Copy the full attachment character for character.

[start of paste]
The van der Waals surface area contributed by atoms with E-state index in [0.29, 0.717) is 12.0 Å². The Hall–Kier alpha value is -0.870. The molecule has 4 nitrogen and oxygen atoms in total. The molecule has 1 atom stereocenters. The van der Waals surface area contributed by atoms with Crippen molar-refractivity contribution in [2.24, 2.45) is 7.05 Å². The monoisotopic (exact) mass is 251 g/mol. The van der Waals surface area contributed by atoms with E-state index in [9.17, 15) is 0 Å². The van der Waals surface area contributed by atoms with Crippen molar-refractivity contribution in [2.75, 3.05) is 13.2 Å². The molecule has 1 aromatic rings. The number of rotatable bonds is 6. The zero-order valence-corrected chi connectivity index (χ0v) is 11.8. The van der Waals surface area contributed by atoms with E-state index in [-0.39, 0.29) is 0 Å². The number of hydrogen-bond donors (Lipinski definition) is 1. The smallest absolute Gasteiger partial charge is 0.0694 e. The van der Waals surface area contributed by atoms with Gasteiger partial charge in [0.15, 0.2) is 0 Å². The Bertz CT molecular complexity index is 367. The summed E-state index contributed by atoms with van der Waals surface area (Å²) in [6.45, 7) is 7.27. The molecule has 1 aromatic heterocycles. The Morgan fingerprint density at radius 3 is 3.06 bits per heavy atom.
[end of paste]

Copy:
The van der Waals surface area contributed by atoms with E-state index in [0.29, 0.717) is 12.0 Å². The Hall–Kier alpha value is -0.870. The molecule has 4 nitrogen and oxygen atoms in total. The molecule has 1 atom stereocenters. The van der Waals surface area contributed by atoms with Crippen molar-refractivity contribution in [2.24, 2.45) is 7.05 Å². The monoisotopic (exact) mass is 251 g/mol. The van der Waals surface area contributed by atoms with E-state index in [9.17, 15) is 0 Å². The van der Waals surface area contributed by atoms with Crippen molar-refractivity contribution in [2.75, 3.05) is 13.2 Å². The molecule has 1 aromatic rings. The number of rotatable bonds is 6. The zero-order valence-corrected chi connectivity index (χ0v) is 11.8. The van der Waals surface area contributed by atoms with E-state index in [-0.39, 0.29) is 0 Å². The number of hydrogen-bond donors (Lipinski definition) is 1. The smallest absolute Gasteiger partial charge is 0.0694 e. The van der Waals surface area contributed by atoms with Gasteiger partial charge in [0.15, 0.2) is 0 Å². The Bertz CT molecular complexity index is 367. The summed E-state index contributed by atoms with van der Waals surface area (Å²) in [6.45, 7) is 7.27. The molecule has 1 aromatic heterocycles. The Morgan fingerprint density at radius 3 is 3.06 bits per heavy atom.